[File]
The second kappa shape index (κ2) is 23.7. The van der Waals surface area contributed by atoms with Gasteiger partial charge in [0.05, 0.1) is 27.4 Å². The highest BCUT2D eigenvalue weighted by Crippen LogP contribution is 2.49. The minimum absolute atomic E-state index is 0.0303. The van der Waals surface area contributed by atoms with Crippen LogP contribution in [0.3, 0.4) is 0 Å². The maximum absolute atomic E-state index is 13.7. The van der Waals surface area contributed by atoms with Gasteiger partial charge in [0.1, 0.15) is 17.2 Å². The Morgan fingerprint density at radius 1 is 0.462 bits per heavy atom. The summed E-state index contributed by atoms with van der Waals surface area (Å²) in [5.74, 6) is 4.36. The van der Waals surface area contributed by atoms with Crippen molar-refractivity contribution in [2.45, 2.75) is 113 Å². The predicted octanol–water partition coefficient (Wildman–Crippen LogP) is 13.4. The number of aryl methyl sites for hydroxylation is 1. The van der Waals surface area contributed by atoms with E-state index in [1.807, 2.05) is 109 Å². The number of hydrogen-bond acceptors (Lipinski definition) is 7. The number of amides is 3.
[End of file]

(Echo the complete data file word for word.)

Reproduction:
The second kappa shape index (κ2) is 23.7. The van der Waals surface area contributed by atoms with Gasteiger partial charge in [0.05, 0.1) is 27.4 Å². The highest BCUT2D eigenvalue weighted by Crippen LogP contribution is 2.49. The minimum absolute atomic E-state index is 0.0303. The van der Waals surface area contributed by atoms with Crippen LogP contribution in [0.3, 0.4) is 0 Å². The maximum absolute atomic E-state index is 13.7. The van der Waals surface area contributed by atoms with Gasteiger partial charge in [0.1, 0.15) is 17.2 Å². The Morgan fingerprint density at radius 1 is 0.462 bits per heavy atom. The summed E-state index contributed by atoms with van der Waals surface area (Å²) in [5.74, 6) is 4.36. The van der Waals surface area contributed by atoms with Crippen molar-refractivity contribution in [2.45, 2.75) is 113 Å². The predicted octanol–water partition coefficient (Wildman–Crippen LogP) is 13.4. The number of aryl methyl sites for hydroxylation is 1. The van der Waals surface area contributed by atoms with E-state index in [1.807, 2.05) is 109 Å². The number of hydrogen-bond acceptors (Lipinski definition) is 7. The number of amides is 3.